How a picnic led to the fall of the Berlin Wall
Twenty years ago today, Hungary decided to test its allies' mood by opening its border, allowing thousands of East Germans to escape.
These days, cars whiz through the abandoned border-control stations in the hills separating this Hungarian city from the villages and vineyards of Eastern Austria. Crossing the old Iron Curtain is much the same as traveling between US states: no fences, no guards, just a welcome sign.Skip to next paragraph
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Twenty years ago today, the militarized barrier between Soviet-dominated Eastern Europe and the democracies of the West met its end when Hungary's reform Communist government announced it would open its borders, allowing tens of thousands of East Germans to escape into Austria.
The decision triggered the largest westward exodus of East Germans since the construction of the Berlin Wall in 1961, unleashing a chain of events that brought down the Wall and the communist regimes of Eastern Europe.
"It was a snowball or a domino effect," says historian Geza Jeszenszky, a member of the anti-Communist opposition in 1989 and Hungary's first post-Communist foreign minister. "When so many East Germans escaped to the West, it undermined East Germany, which brought down the wall, which induced the Czechs to make the so-called Velvet Revolution and the Romanians to overthrow [dictator Nicolae] Ceausescu."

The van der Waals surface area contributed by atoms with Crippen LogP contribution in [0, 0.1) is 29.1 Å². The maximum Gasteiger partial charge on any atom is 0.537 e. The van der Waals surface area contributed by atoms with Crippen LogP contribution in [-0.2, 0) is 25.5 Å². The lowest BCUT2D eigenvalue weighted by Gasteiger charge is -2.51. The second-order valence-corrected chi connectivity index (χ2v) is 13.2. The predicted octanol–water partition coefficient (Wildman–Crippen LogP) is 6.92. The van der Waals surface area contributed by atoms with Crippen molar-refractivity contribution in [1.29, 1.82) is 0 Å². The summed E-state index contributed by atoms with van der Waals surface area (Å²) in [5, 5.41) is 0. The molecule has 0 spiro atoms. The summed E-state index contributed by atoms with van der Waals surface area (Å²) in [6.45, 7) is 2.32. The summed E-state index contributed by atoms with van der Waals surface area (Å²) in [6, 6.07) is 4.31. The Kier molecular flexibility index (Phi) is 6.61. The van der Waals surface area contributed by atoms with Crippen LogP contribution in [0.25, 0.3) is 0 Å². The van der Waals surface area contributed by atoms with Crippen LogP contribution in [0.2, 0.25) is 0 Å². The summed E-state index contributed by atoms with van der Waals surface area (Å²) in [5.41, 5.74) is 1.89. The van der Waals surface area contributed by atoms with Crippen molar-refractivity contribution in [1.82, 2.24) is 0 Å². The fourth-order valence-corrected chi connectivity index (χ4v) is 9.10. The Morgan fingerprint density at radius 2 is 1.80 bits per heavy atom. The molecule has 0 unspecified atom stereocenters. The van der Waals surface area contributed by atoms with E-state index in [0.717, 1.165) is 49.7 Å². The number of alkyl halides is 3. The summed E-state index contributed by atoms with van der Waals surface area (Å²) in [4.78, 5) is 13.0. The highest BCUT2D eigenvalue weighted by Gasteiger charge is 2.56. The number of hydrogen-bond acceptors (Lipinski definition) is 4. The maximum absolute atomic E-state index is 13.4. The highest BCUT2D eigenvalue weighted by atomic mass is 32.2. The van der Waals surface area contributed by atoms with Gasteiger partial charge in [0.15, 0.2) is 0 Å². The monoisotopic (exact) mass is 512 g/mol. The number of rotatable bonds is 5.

Some 10,000 East Germans crossed the border in the first 24 hours after the announcement and proceeded to West Germany, where they were entitled to instant citizenship. Hungarian border guards smiled and waved them through.
Little awareness of consequences
There has long been speculation as to what was going on behind closed doors in Budapest, Moscow, and Berlin, and whether key decisionmakers were aware of the potential consequences. Recent research suggests that while former Soviet President Mikhail Gorbachev tacitly approved the arrangement, neither he nor his colleagues in Hungary and East Germany realized the full implications.
"They did not foresee the chain of events," says Andreas Oplatka, a Hungarian-born Swiss journalist who studied once-secret archives and interviewed key participants for his book, "The First Crack in the Wall," published in German and Hungarian earlier this year. "The Hungarians were querying the Soviets through different diplomatic contacts; the Soviet sources all the time said: It's up to you."
Hungary's prime minister at the time, Miklos Nemeth, was a reform Communist who took Gorbachev's perestroika, or reform, policies to heart. In May 1989, after consulting Moscow, Mr. Nemeth's government had announced it would begin dismantling its Western border defenses.
Word spread quickly
Word spread quickly in East Germany – a hard-line police state – where tens of thousands were planning their summer holidays to Hungary, one of the few countries ordinary citizens were allowed to visit.
By mid-August, some 60,000 East German "tourists" were camped out in Hungary, refusing to go home and actively seeking escape routes into Austria. Their underpowered Trabant automobiles lined the streets in Budapest and the resorts of Lake Balaton, many with the first and third letters of their East German "DDR" automobile stickers crossed out, leaving a "D", the designation for West Germany.